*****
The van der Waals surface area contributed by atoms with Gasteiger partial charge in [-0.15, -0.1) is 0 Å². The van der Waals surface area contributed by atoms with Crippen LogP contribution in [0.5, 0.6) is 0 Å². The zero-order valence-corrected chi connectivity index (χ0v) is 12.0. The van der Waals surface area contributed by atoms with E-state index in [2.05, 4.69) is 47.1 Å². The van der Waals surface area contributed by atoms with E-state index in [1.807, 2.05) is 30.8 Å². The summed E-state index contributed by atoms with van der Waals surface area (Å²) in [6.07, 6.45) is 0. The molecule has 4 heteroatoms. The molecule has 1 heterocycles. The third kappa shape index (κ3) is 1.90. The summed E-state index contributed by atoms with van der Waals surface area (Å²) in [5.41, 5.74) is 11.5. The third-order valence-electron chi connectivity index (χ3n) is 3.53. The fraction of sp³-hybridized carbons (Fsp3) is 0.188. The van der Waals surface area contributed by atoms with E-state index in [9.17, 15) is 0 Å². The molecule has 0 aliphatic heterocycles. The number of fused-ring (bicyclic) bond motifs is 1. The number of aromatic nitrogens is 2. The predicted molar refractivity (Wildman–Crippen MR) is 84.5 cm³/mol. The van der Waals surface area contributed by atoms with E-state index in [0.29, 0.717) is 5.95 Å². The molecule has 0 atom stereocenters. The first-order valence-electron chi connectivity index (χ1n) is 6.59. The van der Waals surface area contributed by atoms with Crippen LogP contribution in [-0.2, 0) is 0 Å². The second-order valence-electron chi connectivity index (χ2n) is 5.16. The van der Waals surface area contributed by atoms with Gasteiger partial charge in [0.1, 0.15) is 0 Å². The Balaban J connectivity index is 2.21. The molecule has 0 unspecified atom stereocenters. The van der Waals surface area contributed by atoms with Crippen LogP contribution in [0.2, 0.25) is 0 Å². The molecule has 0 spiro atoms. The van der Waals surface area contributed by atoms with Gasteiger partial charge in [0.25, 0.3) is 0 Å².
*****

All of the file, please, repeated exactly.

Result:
The van der Waals surface area contributed by atoms with Gasteiger partial charge in [-0.15, -0.1) is 0 Å². The van der Waals surface area contributed by atoms with Crippen LogP contribution in [0.5, 0.6) is 0 Å². The zero-order valence-corrected chi connectivity index (χ0v) is 12.0. The van der Waals surface area contributed by atoms with E-state index in [2.05, 4.69) is 47.1 Å². The van der Waals surface area contributed by atoms with E-state index in [1.807, 2.05) is 30.8 Å². The summed E-state index contributed by atoms with van der Waals surface area (Å²) in [6.07, 6.45) is 0. The molecule has 4 heteroatoms. The molecule has 1 heterocycles. The third kappa shape index (κ3) is 1.90. The summed E-state index contributed by atoms with van der Waals surface area (Å²) in [5.41, 5.74) is 11.5. The third-order valence-electron chi connectivity index (χ3n) is 3.53. The fraction of sp³-hybridized carbons (Fsp3) is 0.188. The van der Waals surface area contributed by atoms with E-state index in [9.17, 15) is 0 Å². The molecule has 0 aliphatic heterocycles. The number of fused-ring (bicyclic) bond motifs is 1. The number of aromatic nitrogens is 2. The predicted molar refractivity (Wildman–Crippen MR) is 84.5 cm³/mol. The van der Waals surface area contributed by atoms with E-state index in [0.29, 0.717) is 5.95 Å². The molecule has 0 atom stereocenters. The first-order valence-electron chi connectivity index (χ1n) is 6.59. The van der Waals surface area contributed by atoms with Crippen LogP contribution in [-0.2, 0) is 0 Å². The second-order valence-electron chi connectivity index (χ2n) is 5.16. The van der Waals surface area contributed by atoms with Gasteiger partial charge in [0.1, 0.15) is 0 Å². The Balaban J connectivity index is 2.21. The molecule has 0 unspecified atom stereocenters. The van der Waals surface area contributed by atoms with Crippen LogP contribution in [0.2, 0.25) is 0 Å². The molecule has 0 spiro atoms. The van der Waals surface area contributed by atoms with Gasteiger partial charge in [0.25, 0.3) is 0 Å².